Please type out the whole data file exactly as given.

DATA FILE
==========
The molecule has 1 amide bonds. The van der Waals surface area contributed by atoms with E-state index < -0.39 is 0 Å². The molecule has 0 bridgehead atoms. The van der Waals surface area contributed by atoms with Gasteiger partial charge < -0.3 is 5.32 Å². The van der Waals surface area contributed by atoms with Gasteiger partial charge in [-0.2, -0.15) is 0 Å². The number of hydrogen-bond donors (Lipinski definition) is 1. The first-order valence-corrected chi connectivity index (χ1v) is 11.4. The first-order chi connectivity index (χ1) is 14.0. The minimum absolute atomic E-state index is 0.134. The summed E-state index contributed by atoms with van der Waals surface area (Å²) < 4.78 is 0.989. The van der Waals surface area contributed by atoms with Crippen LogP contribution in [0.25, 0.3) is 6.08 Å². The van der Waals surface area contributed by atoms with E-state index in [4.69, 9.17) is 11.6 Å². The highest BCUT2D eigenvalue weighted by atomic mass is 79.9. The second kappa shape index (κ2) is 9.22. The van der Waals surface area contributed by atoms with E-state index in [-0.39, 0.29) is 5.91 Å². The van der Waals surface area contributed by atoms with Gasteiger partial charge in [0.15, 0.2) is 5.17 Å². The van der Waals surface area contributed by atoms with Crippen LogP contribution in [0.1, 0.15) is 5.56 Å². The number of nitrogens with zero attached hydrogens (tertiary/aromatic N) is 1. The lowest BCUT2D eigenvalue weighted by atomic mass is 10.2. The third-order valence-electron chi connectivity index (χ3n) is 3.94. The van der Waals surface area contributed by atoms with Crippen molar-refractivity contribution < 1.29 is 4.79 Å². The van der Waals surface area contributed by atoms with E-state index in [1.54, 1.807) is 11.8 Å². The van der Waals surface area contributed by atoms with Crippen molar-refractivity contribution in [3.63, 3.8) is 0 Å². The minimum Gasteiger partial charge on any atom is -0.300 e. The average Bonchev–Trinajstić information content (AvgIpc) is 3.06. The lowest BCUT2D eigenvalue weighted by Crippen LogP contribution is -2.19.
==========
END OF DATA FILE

The molecule has 1 amide bonds. The van der Waals surface area contributed by atoms with E-state index < -0.39 is 0 Å². The molecule has 0 bridgehead atoms. The van der Waals surface area contributed by atoms with Gasteiger partial charge < -0.3 is 5.32 Å². The van der Waals surface area contributed by atoms with Gasteiger partial charge in [-0.2, -0.15) is 0 Å². The number of hydrogen-bond donors (Lipinski definition) is 1. The first-order valence-corrected chi connectivity index (χ1v) is 11.4. The first-order chi connectivity index (χ1) is 14.0. The minimum absolute atomic E-state index is 0.134. The summed E-state index contributed by atoms with van der Waals surface area (Å²) < 4.78 is 0.989. The van der Waals surface area contributed by atoms with Crippen LogP contribution in [0.25, 0.3) is 6.08 Å². The van der Waals surface area contributed by atoms with E-state index in [4.69, 9.17) is 11.6 Å². The highest BCUT2D eigenvalue weighted by atomic mass is 79.9. The second kappa shape index (κ2) is 9.22. The van der Waals surface area contributed by atoms with E-state index in [-0.39, 0.29) is 5.91 Å². The van der Waals surface area contributed by atoms with Gasteiger partial charge in [0.15, 0.2) is 5.17 Å². The van der Waals surface area contributed by atoms with Crippen LogP contribution in [0.1, 0.15) is 5.56 Å². The number of nitrogens with zero attached hydrogens (tertiary/aromatic N) is 1. The lowest BCUT2D eigenvalue weighted by atomic mass is 10.2. The third-order valence-electron chi connectivity index (χ3n) is 3.94. The van der Waals surface area contributed by atoms with Crippen molar-refractivity contribution < 1.29 is 4.79 Å². The van der Waals surface area contributed by atoms with E-state index in [1.54, 1.807) is 11.8 Å². The van der Waals surface area contributed by atoms with Crippen molar-refractivity contribution in [3.63, 3.8) is 0 Å². The minimum Gasteiger partial charge on any atom is -0.300 e. The average Bonchev–Trinajstić information content (AvgIpc) is 3.06. The lowest BCUT2D eigenvalue weighted by Crippen LogP contribution is -2.19.